The big multi-lane roads carrying thousands of vehicles per day at high rates of speed are called Interstates.
posted by princesspathos at 1:26 PM on March 4 [2 favorites]


I did the reverse of your characters and moved from California to Wisconsin (Eau Claire) for a couple years before moving to Michigan last summer. Things I noticed as cultural markers:
1. Yep, there's an accent, but its strength will vary among speakers. It felt to me like a combo of a stereotypical Minnesota and Canada accent - I never heard anyone say Uffda or anything like that, but people definitely pronounced words like "bag" as "bayg" (like a body of water with a g at the end); "th" sounds more like a t or d; the "ou" diphthong is pronounced a bit weird, like, I heard "house" pronounced frequently like "ho-oose" instead of "howse". If people said the word "know", there was a hint of an "uh" sound in there. If you can find any interviews with Tony Bennett, the head coach for the University of Virginia's basketball team, he has a medium strength accent.
2. One verbal cue I heard a lot was, when someone made a request of you, they'd ask you to do it "once". Like, one time my boss asked me to "go see if Robbie can come in here once". There was never going to be a situation where I'd ask Robbie to come in twice, but only asking for it once is a signal that they're not trying to put anybody out by doing a favor for them.
3. I don't know how you'd convey it in a play, but cheese is definitely a thing. In Michigan and back in California, if I go to the store to get a block of cheddar, I have a choice of mild, medium, or sharp, and there are probably 3 manufacturers or so (Kraft, store brand, something else). In Wisconsin, I'd have all that, plus 3-year aged cheddar, 5-year aged cheddar, and 10-year aged cheddar that all come in opaque wax wrappers, and then the store will have 5-10 manufacturers selling all of those, plus a bunch of other kinds of cheese in addition to the regular three brands from any grocery store. Some of those kinds I never saw in California, like brick cheese or farmer's cheese. Cheese curds are definitely a thing - I was in a bunch of people's houses who had a bag of curds sitting in the fridge. You generally want fresher ones, and the fresher ones "squeak" against your teeth when you chew them. And these are just the regular uncooked curds, not the battered, fried ones you get at restaurants or the fair.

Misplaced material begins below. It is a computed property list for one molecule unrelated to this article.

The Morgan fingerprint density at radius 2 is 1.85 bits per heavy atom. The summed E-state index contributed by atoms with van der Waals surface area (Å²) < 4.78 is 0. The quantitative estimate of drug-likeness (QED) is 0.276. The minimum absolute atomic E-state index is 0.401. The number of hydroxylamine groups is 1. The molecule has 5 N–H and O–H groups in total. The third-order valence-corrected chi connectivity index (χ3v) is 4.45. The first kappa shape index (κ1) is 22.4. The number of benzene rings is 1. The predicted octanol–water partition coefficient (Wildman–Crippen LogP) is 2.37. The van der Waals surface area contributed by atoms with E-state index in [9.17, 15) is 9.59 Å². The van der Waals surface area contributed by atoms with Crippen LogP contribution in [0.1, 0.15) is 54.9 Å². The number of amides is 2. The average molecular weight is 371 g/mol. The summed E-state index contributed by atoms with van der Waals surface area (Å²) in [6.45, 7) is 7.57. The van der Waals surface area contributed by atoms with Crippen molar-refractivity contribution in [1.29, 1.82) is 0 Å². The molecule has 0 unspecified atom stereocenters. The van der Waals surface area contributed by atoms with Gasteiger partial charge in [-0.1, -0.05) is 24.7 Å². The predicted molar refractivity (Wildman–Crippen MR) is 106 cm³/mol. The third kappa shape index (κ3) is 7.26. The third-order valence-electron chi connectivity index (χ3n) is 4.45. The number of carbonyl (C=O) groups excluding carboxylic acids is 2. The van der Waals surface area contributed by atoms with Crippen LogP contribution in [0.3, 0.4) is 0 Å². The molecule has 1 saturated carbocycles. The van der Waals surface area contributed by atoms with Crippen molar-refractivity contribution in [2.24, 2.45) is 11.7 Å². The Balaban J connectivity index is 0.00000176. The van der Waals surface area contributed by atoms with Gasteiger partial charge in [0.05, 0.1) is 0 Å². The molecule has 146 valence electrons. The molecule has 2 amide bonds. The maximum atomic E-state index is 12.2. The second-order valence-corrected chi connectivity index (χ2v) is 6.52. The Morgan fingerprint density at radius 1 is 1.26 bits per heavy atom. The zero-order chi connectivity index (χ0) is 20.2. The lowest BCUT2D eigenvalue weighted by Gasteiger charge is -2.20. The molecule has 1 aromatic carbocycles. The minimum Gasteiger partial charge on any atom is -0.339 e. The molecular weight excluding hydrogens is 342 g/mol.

4. One of my bosses went on vacation, and while he was out he went to a bar and ordered a brandy old-fashioned. The bartender asked him where exactly in Wisconsin he was from, since it's kind of a signature state drink.
5. I lived on the border of "up north" in a not-too-big town, but I had a bunch of coworkers with portraits of themselves with dead deer up on their walls.
posted by LionIndex at 1:44 PM on March 4 [6 favorites]


Brands/things that are popular in WI that may be hard or impossible to find outside of the state, the kind of thing that Mom would ship them or that they'd fill their trunk with before leaving:

Sprecher (root beer and other sodas)
Klarbrunn (sparkling water in a ton of different flavors, I don't even care for carbonation and I miss Klarbrunns)
Spotted Cow / Blue Moon (beer) for sure
Leinie's aka Leinenkugel beer. We have some flavors available in NY but not the good ones dammit
Brandy in the form of brandy old fashioneds (which in my experience just get called old fashioneds there): WI drinks something like twice the brandy of all the other states combined.
Kringles for sure, I almost got beat for calling it a toilet seat cake the first time I saw one.
Brats, pronounced brahts, NOT like a naughty child. There's a Bratfest and everything.
Cheese curds so fresh they squeak.
posted by tchemgrrl at 1:44 PM on March 4 [1 favorite]


We don't name our interstates (also called freeways) like those weirdo FIBs. They're just I-94, I-43, I-90, etc. I think they have names, but no one I know uses them. We do name our interchanges, generally named after nearby landmarks (Zoo, Marquette, Hale, etc.)

I almost got beat for calling it a toilet seat cake the first time I saw one.

you would have deserved it.